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Did the Doctor’s Office Spike My Blood Sugar?

I was in a doctor's office in the hospital, when my blood sugar started to drop. I was with a client seeing the doctor for him. We were waiting for a specialist to explain an upcoming procedure. After the specialist had spoken to us and left, my blood sugar dropped to 81 mg/dL. As his fellow studying under him was leaving the office, I told him my blood sugar was dropping and asked if he could speed the process up. Now the question was how to handle this without starting a blood sugar roller coaster ride of highs and lows.

I tried to be patient. After all, we were in a medical hospital facility that had a food court on the main level. All I really needed to do was leave this doctor's office with my client and make a wise food choice downstairs. Of course, this would make too much sense and be too easy.

After waiting 15 minutes, I could feel my blood sugar dropping even more to 73mg/dL. We still had to follow up seeing the nurse and scheduling his procedure which would take even more time. This was scary; so I exited the examination room and ran into the doctor doing his fellowship. I told him again my blood sugar was running low; but this time I showed him my Freestyle Libre app.

A minute later, a nurse was offering me a package of peanut butter crackers. I don’t usually eat crackers. They tend to blow my sugar through the roof. Still, beggars can’t be choosers. I took the snack and said thank you.

An hour later when my blood sugar was 192 mg/dL, I wondered did the doctor's office spike my blood sugar? I looked at the packaging and saw the carbohydrate count was 21 g and the sugar count including sugar alcohols was 7 g. So no, the crackers didn’t cause it. But why was my blood sugar still so high?

My blood sugar had just gotten too low. My body released glucagon from the alpha islet cells in my pancreas. This hormone triggers the release of glycogen from the muscles, liver, and pancreas. The liver turns glycogen to glucose that rides around in the blood vessels to feed muscles and the brain. This increased my blood sugar level on top of eating the crackers.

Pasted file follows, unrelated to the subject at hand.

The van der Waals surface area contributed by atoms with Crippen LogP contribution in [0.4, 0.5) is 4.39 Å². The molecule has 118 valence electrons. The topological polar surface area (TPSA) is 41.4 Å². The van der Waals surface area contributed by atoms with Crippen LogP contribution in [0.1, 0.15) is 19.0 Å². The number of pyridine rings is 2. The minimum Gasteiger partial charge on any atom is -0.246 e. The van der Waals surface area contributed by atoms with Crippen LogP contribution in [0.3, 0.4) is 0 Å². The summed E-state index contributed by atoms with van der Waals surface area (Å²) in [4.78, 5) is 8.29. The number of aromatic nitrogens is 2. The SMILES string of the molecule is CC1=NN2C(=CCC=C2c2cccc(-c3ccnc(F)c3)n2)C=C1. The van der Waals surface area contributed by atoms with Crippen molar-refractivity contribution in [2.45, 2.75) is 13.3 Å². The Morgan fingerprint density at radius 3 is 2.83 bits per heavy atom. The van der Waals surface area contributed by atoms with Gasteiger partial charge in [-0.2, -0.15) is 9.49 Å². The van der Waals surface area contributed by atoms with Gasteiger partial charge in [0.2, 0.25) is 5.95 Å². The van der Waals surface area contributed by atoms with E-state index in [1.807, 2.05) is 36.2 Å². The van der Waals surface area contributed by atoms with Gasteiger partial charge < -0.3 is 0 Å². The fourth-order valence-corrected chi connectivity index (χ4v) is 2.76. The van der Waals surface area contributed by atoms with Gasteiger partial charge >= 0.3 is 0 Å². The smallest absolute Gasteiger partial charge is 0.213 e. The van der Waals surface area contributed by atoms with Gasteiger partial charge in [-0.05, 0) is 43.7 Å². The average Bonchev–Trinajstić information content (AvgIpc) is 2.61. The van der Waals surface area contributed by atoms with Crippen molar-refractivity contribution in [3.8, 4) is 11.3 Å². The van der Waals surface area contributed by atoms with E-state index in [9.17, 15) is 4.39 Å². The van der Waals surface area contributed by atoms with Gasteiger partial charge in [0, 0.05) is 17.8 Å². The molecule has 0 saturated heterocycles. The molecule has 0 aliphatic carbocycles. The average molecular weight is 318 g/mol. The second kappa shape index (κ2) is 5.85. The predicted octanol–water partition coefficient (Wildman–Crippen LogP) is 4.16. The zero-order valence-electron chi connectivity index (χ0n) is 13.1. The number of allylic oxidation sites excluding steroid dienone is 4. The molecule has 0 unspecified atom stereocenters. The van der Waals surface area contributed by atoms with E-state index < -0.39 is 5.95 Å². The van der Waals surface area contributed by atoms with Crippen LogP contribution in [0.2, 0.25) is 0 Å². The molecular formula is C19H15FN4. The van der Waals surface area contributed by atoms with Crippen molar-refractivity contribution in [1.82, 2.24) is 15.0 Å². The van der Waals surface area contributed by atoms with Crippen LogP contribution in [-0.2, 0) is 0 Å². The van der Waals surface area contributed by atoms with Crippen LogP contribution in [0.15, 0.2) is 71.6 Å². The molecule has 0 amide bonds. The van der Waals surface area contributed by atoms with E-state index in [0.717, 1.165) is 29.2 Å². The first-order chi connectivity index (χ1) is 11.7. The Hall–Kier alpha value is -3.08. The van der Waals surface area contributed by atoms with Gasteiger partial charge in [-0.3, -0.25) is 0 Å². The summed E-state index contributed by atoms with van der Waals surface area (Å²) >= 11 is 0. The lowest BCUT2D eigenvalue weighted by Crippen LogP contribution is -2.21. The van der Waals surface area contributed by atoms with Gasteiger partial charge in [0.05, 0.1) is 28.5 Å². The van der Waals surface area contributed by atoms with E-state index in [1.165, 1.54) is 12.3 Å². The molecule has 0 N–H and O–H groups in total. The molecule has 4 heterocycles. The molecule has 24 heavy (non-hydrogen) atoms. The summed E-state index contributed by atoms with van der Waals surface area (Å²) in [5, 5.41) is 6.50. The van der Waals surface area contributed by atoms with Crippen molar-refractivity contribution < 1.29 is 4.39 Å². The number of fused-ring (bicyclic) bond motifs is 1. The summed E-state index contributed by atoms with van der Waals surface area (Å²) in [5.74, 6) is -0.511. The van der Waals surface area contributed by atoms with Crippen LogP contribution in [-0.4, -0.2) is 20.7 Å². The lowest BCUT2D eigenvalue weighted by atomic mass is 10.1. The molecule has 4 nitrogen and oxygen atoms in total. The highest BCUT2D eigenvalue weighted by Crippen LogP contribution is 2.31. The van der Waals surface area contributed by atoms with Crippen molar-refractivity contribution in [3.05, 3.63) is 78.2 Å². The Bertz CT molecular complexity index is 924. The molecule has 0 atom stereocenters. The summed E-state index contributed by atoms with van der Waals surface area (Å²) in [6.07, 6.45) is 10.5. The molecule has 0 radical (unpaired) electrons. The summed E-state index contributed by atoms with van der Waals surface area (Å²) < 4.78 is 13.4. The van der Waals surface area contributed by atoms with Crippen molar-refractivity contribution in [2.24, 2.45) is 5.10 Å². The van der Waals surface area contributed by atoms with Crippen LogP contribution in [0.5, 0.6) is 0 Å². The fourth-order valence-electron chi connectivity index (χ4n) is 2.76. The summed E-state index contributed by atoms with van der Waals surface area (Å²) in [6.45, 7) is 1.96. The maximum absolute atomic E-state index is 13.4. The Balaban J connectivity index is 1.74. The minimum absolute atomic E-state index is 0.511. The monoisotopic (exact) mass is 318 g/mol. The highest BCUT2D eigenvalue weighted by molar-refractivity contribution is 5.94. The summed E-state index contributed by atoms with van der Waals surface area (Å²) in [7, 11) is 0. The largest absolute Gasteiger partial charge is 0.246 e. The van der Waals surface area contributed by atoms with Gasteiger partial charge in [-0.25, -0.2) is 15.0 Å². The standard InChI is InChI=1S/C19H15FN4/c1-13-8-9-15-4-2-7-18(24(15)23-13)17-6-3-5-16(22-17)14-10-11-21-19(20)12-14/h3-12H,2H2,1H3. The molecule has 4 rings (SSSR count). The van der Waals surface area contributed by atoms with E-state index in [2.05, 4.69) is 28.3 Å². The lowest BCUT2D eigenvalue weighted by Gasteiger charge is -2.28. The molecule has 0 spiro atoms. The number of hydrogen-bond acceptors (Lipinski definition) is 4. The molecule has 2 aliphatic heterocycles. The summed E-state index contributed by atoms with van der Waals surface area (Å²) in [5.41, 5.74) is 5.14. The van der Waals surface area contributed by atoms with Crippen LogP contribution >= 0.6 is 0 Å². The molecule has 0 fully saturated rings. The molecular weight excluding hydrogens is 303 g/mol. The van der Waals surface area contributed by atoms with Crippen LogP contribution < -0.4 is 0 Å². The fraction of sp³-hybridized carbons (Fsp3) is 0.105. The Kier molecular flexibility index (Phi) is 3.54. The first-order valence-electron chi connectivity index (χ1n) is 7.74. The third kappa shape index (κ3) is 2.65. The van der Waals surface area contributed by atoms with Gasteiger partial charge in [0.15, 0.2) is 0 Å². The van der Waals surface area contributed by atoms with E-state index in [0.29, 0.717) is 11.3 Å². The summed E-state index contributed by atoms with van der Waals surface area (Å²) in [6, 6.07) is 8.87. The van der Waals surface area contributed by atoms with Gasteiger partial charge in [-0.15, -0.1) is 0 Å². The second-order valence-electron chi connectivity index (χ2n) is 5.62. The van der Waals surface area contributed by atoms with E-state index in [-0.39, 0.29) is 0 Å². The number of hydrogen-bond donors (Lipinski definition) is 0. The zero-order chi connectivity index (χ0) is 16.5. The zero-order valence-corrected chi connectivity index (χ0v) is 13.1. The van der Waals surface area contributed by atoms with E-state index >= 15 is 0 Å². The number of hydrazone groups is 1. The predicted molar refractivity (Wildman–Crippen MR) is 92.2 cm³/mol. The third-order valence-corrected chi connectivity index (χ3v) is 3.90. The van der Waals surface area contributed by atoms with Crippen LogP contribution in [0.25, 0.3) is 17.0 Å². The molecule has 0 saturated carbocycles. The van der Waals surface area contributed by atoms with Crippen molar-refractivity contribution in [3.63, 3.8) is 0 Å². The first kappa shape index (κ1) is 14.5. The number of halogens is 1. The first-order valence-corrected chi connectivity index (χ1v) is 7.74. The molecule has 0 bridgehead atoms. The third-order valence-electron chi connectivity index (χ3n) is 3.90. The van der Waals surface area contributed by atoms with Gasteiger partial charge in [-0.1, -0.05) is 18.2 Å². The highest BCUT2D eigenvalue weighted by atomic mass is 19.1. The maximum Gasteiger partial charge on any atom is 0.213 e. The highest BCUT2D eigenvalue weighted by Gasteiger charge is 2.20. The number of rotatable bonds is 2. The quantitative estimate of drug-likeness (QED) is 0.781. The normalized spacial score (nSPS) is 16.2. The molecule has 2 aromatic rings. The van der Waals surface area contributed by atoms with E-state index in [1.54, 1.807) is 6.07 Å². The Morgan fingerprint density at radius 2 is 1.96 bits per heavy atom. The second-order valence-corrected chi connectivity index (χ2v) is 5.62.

Don't get me wrong, I was grateful for the crackers. I prefer to enjoying a healthier option from the food court downstairs like this week's recipe. The crackers had carbs. It didn't have all the additional nutritional value that a cup of pumpkin puree has like fiber and 245% of our daily recommended value of vitamin A that helps your body fight infections.

Sources: "Pumpkin: Loaded with Scary Good Nutrients"

Mayo Clinic 10/01/ 2015

"Glucagon: What It Is, Function & Symptoms"

Cleveland Clinic 01/03/2022

Pumpkin Bread


  • 2 1/4 cups almond flour & 2 tablespoons (for lining baking pan)

  • 1 15 oz. can pumpkin 🎃 puree

  • 1/4 cup ground flax seed

  • 1/2 teaspoon baking soda

  • 6 eggs

  • 3/4 cup vanilla flavored almond milk

  • 3/4 cup of sugar free maple syrup

  • 1 teaspoon ground cinnamon

  • 1 teaspoon ground nutmeg

  • 1/2 teaspoon ground cloves

  • 1/4 tsp ginger

  • butter spray

***Optional decorative Halloween toppings***


  1. Preheat the oven to 350°.

  2. Combine all the dry ingredients in one bowl and mix. I like to use a fork to mash out the lumps in the almond flour while combining all the seasoning.

  3. Combine all the wet ingredients in another bowl except the butter spray. I like to beat the eggs first & continue mixing adding the pumpkin puree last.

  4. Add the wet ingredients into the dry ingredients and combine.

  5. Spray your cake pan with butter spray and lightly coat with almond flour.

  6. Pour the mix into a 9x9 baking pan

  7. Cook for 50 minutes.

The souffle has a nice smooth texture. The light sweet flavor pairs well with the occasional sliced ham and riced cauliflower for dinner. The decorative Halloween toppings give it a touch more of a sweet flavor for a fun Halloween burial plot dessert. Or you may choose to melt some dark chocolate and lightly drizzle it over a serving. Take a look at last year's "Berry Smart" article for the chocolate coating recipe.

Healthy options like this recipe with just a touch of carbohydrates can make recovery from a hypo event much easier. For many diabetics, this may come from taking an insulin dosage that is too high. It can happen from exercising more than usual. Changing to healthier eating habits may trigger a hypoglycemic event as well. I applaud your hard work on improving your overall health.

Make sure to keep your doctor in the loop. It's even better if you can add in a friend or family member that sees you regularly to help you keep an eye on your daily health. It needs to be a person that can point out what they see without being judgmental. Or you may decide to pick up a Free Style Libre 2 complete with high and low glucose alarms. Hypo events mean your brain isn't getting enough sustenance, so you won't be at your sharpest and having a safety net can be a life saver.

Please let me know if this week's recipe makes it into your recipe book. Our diet can play a significant role in undermining our hard work. I'll keep working on the recipes to prevent this. If you have a favorite dish, please tell me. I'll create a diabetic friendly version, just let me know by leaving a note below. I've learned how to swap blood sugar spiking ingredients for others with a lower glycemic index. It may take a week or two, but I love the challenge. I'll also work on introducing more recipes to help lower the ceramides in the body. Please comment, like, share, and come back next week for more recipes, ideas, and tips. Subscribe to the website, if you would like weekly email reminders to add more recipes to your recipe book.

Disclaimer: This is not medical advice, but a compilation of research from medical sites. Make sure to see your doctor and have up-to-date lab work

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